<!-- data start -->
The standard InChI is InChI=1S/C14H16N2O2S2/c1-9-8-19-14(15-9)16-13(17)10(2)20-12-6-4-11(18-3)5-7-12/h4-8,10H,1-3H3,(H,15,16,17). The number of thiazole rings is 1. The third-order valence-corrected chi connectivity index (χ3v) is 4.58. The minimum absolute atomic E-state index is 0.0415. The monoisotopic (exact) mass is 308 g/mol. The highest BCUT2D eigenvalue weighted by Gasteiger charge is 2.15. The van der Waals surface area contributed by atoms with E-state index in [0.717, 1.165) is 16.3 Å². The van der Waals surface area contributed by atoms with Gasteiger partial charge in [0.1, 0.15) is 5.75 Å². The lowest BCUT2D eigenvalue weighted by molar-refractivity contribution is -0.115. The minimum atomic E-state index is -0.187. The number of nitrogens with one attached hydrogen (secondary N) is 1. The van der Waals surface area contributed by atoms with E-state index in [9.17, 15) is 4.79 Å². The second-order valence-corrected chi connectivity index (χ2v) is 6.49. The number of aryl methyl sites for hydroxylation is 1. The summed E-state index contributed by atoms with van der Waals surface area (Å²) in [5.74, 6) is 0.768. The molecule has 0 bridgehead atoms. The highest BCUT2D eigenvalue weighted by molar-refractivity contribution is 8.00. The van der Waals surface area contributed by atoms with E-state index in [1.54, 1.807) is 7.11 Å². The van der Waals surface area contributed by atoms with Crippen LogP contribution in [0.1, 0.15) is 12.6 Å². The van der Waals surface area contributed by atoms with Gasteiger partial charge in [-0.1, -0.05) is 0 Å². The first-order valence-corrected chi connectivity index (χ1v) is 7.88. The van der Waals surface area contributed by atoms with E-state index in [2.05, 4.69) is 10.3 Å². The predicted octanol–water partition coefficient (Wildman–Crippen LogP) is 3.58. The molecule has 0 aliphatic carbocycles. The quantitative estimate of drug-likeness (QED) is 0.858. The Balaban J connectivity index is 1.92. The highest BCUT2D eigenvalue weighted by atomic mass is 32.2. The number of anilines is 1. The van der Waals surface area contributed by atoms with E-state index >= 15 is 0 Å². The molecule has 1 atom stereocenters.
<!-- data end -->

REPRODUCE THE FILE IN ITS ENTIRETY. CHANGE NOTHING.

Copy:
The standard InChI is InChI=1S/C14H16N2O2S2/c1-9-8-19-14(15-9)16-13(17)10(2)20-12-6-4-11(18-3)5-7-12/h4-8,10H,1-3H3,(H,15,16,17). The number of thiazole rings is 1. The third-order valence-corrected chi connectivity index (χ3v) is 4.58. The minimum absolute atomic E-state index is 0.0415. The monoisotopic (exact) mass is 308 g/mol. The highest BCUT2D eigenvalue weighted by Gasteiger charge is 2.15. The van der Waals surface area contributed by atoms with E-state index in [0.717, 1.165) is 16.3 Å². The van der Waals surface area contributed by atoms with Gasteiger partial charge in [0.1, 0.15) is 5.75 Å². The lowest BCUT2D eigenvalue weighted by molar-refractivity contribution is -0.115. The minimum atomic E-state index is -0.187. The number of nitrogens with one attached hydrogen (secondary N) is 1. The van der Waals surface area contributed by atoms with E-state index in [9.17, 15) is 4.79 Å². The second-order valence-corrected chi connectivity index (χ2v) is 6.49. The number of aryl methyl sites for hydroxylation is 1. The summed E-state index contributed by atoms with van der Waals surface area (Å²) in [5.74, 6) is 0.768. The molecule has 0 bridgehead atoms. The highest BCUT2D eigenvalue weighted by molar-refractivity contribution is 8.00. The van der Waals surface area contributed by atoms with E-state index in [1.54, 1.807) is 7.11 Å². The van der Waals surface area contributed by atoms with Crippen LogP contribution in [0.1, 0.15) is 12.6 Å². The van der Waals surface area contributed by atoms with Gasteiger partial charge in [-0.1, -0.05) is 0 Å². The first-order valence-corrected chi connectivity index (χ1v) is 7.88. The van der Waals surface area contributed by atoms with E-state index in [2.05, 4.69) is 10.3 Å². The predicted octanol–water partition coefficient (Wildman–Crippen LogP) is 3.58. The molecule has 0 aliphatic carbocycles. The quantitative estimate of drug-likeness (QED) is 0.858. The Balaban J connectivity index is 1.92. The highest BCUT2D eigenvalue weighted by atomic mass is 32.2. The number of anilines is 1. The van der Waals surface area contributed by atoms with E-state index >= 15 is 0 Å². The molecule has 1 atom stereocenters.